In Even the Rain, a pair of filmmakers from Spain — Sebastián and Costa, played by Gael García Bernal and Luis Tosar — and their cast and crew have arrived in Cochabamba, Bolivia, to shoot principal photography for their new movie about Cristóbal Colón, aka Christopher Columbus, landing in the New World.
Never mind that Bolivia is landlocked and thus awkward as a stand-in for the Bahamas. Sebastián and Costa don't care as much about the details of the Spanish conquerors themselves as they do about the way the colonizers mistreated the people they discovered. And besides, Bolivia is a cheap place to make a movie.
The film within the film, being produced on a tight budget, centers on a particularly grisly 16th-century episode in which a recalcitrant indio named Hatuey and his followers were burned at the stake en masse in what is now Cuba, for resisting the Spaniards. By that time Columbus was in fact dead, but Sebastián and Costa are again bending history in the service of art.
Coincidentally, as the two European guys begin auditioning indigenous extras, they can't help noticing there's a popular protest in the air. The local Quechua people claim that large private water companies, supported by the government, have in effect outlawed the collection of water from wells in an effort to corner the water supply and sell it back to the people at exorbitant prices. It's now illegal to even collect rainwater without permission. As it happens, one of the extras, a striking-looking man named Daniel (played by non-actor Juan Carlos Aduviri), is a leader of the increasingly violent demonstrations against the water company.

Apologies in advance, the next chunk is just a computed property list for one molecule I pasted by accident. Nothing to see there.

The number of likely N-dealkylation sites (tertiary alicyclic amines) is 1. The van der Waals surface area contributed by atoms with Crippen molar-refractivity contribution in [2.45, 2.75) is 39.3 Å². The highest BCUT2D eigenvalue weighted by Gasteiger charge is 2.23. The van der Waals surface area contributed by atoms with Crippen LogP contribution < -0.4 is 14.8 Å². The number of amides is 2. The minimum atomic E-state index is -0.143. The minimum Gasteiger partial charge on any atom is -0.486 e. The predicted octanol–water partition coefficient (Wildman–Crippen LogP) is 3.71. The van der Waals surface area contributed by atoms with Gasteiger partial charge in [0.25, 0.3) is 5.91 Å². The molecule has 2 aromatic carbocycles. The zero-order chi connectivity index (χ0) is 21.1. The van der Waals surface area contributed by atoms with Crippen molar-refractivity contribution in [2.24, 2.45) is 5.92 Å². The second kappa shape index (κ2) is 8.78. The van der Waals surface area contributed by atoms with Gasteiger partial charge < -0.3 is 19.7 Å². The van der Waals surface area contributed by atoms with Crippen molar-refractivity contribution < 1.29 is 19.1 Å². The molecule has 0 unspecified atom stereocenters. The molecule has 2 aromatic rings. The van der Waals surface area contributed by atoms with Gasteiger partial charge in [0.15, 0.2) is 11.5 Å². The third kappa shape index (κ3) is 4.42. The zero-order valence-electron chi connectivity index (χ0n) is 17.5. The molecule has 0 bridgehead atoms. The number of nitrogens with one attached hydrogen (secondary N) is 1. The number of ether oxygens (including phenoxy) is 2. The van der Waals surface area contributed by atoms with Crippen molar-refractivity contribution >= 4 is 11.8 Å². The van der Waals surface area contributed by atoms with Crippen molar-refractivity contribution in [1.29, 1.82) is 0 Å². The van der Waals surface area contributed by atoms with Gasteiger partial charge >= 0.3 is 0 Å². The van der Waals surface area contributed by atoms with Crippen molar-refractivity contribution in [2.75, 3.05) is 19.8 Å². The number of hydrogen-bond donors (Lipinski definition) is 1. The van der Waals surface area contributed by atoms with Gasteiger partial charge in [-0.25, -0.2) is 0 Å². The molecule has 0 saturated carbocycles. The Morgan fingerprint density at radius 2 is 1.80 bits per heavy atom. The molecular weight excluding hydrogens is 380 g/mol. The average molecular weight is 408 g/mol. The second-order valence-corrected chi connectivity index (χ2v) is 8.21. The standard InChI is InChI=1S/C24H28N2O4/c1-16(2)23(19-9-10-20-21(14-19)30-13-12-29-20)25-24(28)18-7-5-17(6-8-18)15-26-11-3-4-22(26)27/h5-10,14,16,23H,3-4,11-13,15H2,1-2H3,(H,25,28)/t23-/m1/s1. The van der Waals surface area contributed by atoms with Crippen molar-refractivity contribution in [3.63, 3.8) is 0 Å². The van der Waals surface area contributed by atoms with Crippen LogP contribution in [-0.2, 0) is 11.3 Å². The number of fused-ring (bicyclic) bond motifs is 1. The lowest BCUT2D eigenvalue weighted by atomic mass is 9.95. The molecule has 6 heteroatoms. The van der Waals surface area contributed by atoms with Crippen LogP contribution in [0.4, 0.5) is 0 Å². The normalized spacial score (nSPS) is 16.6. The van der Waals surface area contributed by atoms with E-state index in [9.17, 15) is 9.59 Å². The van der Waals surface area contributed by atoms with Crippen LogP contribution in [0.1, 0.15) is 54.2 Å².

The notorious Cochabamba Water Wars are under way, pitting poor local people against multinational corporations and the World Bank. And the players bear an eerie resemblance to those in Sebastián and Costa's little movie: the trusting, relatively uncomplicated natives being brutalized by armed representatives of the king for their gold — with that robbery officially sanctioned by the church. Oh, the irony.
There's something slightly disingenuous about Even the Rain, a Spanish-French-Mexician co-prod written by Irish international screenwriter Paul Laverty (The Wind that Shakes the Barley, Looking for Eric) and directed by Spanish actor-turned-filmmaker Icíar Bollaín for executive producer Pilar Benito, who had a hand in Steven Soderbergh's Che series. It's unimpeachably politically correct, of course, but a little too tidy and incurious for its own good.
Sebastián and Costa cast Daniel as Hatuey, and he's perfect for the role. Antón, the actor playing Columbus (Basque actor Karra Elejalde), is given to sarcastic political comments during the film crew's evening cocktail hour — he points out the similarities between Columbus' time and our own, in case we missed them the first time around. A couple of Spanish actors playing conscientious priests in the film within the film act as a sort of audience echo chamber as well, mostly in the nature of "What the hell is going on around here?" in reference to the bloody street fighting between the military and angry Quechuas.